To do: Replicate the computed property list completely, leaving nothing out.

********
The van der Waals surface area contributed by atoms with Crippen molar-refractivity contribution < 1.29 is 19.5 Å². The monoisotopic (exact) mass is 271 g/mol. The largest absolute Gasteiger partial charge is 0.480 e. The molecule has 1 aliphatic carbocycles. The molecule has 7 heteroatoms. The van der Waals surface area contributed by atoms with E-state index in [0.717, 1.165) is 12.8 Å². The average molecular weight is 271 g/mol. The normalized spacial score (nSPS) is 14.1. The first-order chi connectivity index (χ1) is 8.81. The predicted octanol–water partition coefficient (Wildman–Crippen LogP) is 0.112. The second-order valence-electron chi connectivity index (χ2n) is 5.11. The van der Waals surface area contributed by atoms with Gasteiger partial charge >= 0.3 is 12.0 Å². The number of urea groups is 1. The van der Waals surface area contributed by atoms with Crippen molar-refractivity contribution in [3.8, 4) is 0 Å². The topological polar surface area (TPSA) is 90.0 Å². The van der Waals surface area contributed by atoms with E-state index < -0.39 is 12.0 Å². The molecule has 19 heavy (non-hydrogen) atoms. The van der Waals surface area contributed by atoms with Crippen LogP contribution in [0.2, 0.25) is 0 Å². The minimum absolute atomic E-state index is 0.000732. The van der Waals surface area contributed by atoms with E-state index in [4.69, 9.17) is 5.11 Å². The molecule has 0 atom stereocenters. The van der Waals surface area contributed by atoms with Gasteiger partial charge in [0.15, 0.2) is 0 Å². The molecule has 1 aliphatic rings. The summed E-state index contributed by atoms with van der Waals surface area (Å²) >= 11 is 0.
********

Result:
The van der Waals surface area contributed by atoms with Crippen molar-refractivity contribution < 1.29 is 19.5 Å². The monoisotopic (exact) mass is 271 g/mol. The largest absolute Gasteiger partial charge is 0.480 e. The molecule has 1 aliphatic carbocycles. The molecule has 7 heteroatoms. The van der Waals surface area contributed by atoms with E-state index in [0.717, 1.165) is 12.8 Å². The average molecular weight is 271 g/mol. The normalized spacial score (nSPS) is 14.1. The first-order chi connectivity index (χ1) is 8.81. The predicted octanol–water partition coefficient (Wildman–Crippen LogP) is 0.112. The second-order valence-electron chi connectivity index (χ2n) is 5.11. The van der Waals surface area contributed by atoms with Gasteiger partial charge >= 0.3 is 12.0 Å². The number of urea groups is 1. The van der Waals surface area contributed by atoms with Crippen molar-refractivity contribution in [3.8, 4) is 0 Å². The topological polar surface area (TPSA) is 90.0 Å². The van der Waals surface area contributed by atoms with E-state index < -0.39 is 12.0 Å². The molecule has 19 heavy (non-hydrogen) atoms. The van der Waals surface area contributed by atoms with Crippen LogP contribution in [0.2, 0.25) is 0 Å². The minimum absolute atomic E-state index is 0.000732. The van der Waals surface area contributed by atoms with E-state index in [4.69, 9.17) is 5.11 Å². The molecule has 0 atom stereocenters. The van der Waals surface area contributed by atoms with Gasteiger partial charge in [0.15, 0.2) is 0 Å². The molecule has 1 aliphatic rings. The summed E-state index contributed by atoms with van der Waals surface area (Å²) >= 11 is 0.